Questions answered about North Suffolk’s history

Published 9:50 pm Saturday, September 17, 2011

Editor’s Note: This is the seventh and last in a series on the history of North Suffolk.

Why did Chicago Bridge and Iron decide not to build an oil refinery on the land in Harbour View?

During the 1970s oil embargo, Chicago Bridge and Iron purchased a piece of land in North Suffolk, which eventually became Harbour View, to develop an oil refinery.

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Bob Williams, who helped develop Harbour View, said the company was looking to take advantage of an opportunity during a time when small businesses made extra money on oil they produced in order to help them compete in the market with bigger companies.

However, he said, in the time it took the company to get the proper permits to open the refinery, the oil embargo ended, and the company lost its incentive for construction.

The land sat unused for several years after that, until Chicago Bridge and Iron hired Goodman Segar Hogan to find a good use for the land, and Harbour View was developed.

Was the Shoulder’s Hill Road area developed before, during or after the time Harbour View was established?

While the land in the Shoulder’s Hill Road area was rezoned for development at the same time as the land in Harbour View in the late ‘80s, it wasn’t developed until after the multi-use community.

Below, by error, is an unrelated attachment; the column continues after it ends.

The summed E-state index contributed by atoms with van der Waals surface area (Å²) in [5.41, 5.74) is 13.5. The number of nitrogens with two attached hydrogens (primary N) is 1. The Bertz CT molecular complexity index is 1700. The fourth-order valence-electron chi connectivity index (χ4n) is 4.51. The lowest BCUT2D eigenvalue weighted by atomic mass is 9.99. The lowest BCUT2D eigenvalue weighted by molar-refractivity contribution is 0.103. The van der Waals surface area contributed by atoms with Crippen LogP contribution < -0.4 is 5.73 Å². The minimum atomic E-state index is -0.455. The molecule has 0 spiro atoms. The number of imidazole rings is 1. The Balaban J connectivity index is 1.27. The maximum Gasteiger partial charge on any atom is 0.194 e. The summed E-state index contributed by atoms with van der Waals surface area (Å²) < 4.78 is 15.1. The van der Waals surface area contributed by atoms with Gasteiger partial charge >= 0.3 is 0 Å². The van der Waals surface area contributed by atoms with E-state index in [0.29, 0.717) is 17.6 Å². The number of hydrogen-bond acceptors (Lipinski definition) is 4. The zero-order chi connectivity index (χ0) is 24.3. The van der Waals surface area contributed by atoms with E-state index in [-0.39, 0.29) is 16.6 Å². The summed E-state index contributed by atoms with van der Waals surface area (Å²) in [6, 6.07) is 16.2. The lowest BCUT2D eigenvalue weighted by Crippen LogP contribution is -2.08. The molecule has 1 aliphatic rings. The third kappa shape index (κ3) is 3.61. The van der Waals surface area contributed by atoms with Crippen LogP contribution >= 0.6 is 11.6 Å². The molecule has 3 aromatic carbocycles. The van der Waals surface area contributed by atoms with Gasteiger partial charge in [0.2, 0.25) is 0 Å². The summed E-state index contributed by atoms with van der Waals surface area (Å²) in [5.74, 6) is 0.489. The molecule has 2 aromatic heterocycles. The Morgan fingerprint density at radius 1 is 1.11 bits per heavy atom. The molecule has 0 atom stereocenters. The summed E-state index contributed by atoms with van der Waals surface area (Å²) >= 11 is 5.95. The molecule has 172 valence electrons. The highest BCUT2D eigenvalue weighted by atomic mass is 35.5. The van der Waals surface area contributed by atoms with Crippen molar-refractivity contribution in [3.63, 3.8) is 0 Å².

Bob Williams, one of the developers of Harbour View, said Dominion Land, a subsidiary of Dominion Resources, purchased the land will the intent to develop both residential and commercial areas.

While construction began in Harbour View in the early ‘90s, he said, home construction didn’t begin on property south of the development until around 1999.

“We had pretty much finished Burbage Grant and were working on the golf course side when all that started taking off,” Williams said.

He said most of the homes, the apartment complex, Creekside Elementary School and the police and fire station were built after most of the work on Harbour View was completed.

What are the pilings sticking out of the James River near the old Tidewater Community College campus site?

As you cross the Monitor Merrimac Memorial Bridge Tunnel, approaching Suffolk, there is a collection of wooden poles sticking out of the river.

The poles are the remains of a pier that used to provide access to U.S. military munitions depot, which later became the site of Tidewater Community College’s Portsmouth Campus, until that campus was relocated to Portsmouth about a year ago.

The depot opened in 1917 as Pig Point Ordinance Depot with a prime location on the James River.

Munitions were shipped to and from the munitions depot throughout both World War I and World War II. The military used the land until 1959, when Frederick W. Beazley purchased it to open a college.

How did residents cross Bennett’s Creek before the old drawbridge was built?

Before new bridges were built in the ‘60s, drivers crossed Bennett’s Creek using a hand-operated drawbridge.

But even before the drawbridge opened in the 1930s, residents got over the creek in an even less elegant way. Longtime Bennett’s Creek resident John Eberwine said before the drawbridge, residents had to get on a floating barge and pull themselves across the creek using a rope. The barge was located near the current location of the Bennett’s Creek Restaurant and Marina.